Posts Tagged ‘children’s books’

Okay, so while my computer and the internet went MIA on me for awhile, I wasn’t sitting around doing nothing.  Believe it or not, I actually found something to do and while it wasn’t writing, it’s something that is just important when it comes to children’s stories.  Wanna know what it is?  I know you do.  I know you’re dying from the anticipation.  I don’t maybe I should let you wait a little longer.  What? No?  Alright fine.  I decided sometime ago now that I’d try to self-publish my children’s book.  So while I was waiting for my computer to come back to me, I worked on trying to make some illustrations.  Here’s a sneak peek at some of the stuff I’ve done. Oh, and just to make this more interesting, you should know I can’t draw and have very little experience in art at all.  If only Mr. Talley could see me now. 🙂


So now you’ve seen what I’ve been doing, I know it’s not real professional, but I have it on good authority(my three year old niece) that it’s perfect.  She loves it and actually made pictures with me today.  Maybe I’ll show you her’s on another day.  Oh and one more thing before I go, I started another blog, but this blog is different.  It’s a place for all my other thoughts and such.  So this blog will continue to be my author/writing blog and the other one is all the other stuff/stuff.  Yeah. So if you get a chance go show me some love at Elisa J’s Place.

So I’m off to find my pencil until Monday….when I start my weekly blogs all over again. 🙂


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I may be an exception here, but when I see people comment on another author’s works I cringe when I see the critiquer claim, your mc is too insightful for an eighth grader, or your conversation doesn’t sound like a fifteen year old speaking.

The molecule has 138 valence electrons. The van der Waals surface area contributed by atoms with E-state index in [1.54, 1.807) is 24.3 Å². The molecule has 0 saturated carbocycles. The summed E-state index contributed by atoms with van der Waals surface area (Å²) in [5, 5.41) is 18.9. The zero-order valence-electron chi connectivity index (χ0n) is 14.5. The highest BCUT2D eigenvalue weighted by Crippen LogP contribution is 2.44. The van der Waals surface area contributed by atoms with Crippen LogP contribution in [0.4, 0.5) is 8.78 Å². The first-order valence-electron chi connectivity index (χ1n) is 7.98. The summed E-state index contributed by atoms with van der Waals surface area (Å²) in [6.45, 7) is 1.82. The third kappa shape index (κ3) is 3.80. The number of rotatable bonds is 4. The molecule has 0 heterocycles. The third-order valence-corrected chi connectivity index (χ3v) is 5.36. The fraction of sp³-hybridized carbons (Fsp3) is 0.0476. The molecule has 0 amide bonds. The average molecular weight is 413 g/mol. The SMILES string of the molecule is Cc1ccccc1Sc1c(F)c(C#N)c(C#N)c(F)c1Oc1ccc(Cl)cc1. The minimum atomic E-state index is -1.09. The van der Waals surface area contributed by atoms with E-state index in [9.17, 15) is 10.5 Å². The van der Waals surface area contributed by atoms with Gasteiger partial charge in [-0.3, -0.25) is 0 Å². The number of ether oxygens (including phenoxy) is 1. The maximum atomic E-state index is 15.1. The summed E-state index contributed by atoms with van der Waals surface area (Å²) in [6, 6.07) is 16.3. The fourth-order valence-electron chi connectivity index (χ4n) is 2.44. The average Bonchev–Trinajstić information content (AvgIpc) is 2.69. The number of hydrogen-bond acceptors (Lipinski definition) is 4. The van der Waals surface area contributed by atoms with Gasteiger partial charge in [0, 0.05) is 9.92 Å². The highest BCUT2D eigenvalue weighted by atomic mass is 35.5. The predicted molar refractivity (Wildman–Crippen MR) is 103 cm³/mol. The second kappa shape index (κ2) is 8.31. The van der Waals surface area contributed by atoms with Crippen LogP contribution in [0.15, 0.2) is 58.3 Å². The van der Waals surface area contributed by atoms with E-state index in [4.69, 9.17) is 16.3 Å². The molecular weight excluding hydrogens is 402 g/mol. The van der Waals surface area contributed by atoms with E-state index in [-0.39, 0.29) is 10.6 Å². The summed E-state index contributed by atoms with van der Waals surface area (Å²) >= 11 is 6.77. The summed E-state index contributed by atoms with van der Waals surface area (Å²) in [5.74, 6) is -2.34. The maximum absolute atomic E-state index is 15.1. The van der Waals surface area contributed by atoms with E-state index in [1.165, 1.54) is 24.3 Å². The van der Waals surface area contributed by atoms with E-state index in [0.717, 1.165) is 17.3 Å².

Not to be too harsh on YA novels or children’s books, but I think most people give children too little credit.  As a young adult I never read YA literature, with the exception of Harry Potter, because I always thought the voice of most works sounded forced, and most of the time the characters were far too shallow for me to care about.  I’m actually amazed to discover a children’s author I was forced to read when I was eight years old is a celebrated and widely known author.  She currently has a movie coming out based on one of her works, but as an eight year old I remember distinctly rolling my eyes and putting the book down because the main character wasn’t real to me, even though her body was going through the same changes as mine at the time.

I concede that adolescents are, in general, more self-centered than adults, but that doesn’t mean that they do not grapple with deeper issues than friends, their hair, or love.  Many of my classmates dealt with the loss of a parent, one or both parents on drugs, being the only one able to care for their younger brothers and sisters and/or abuse.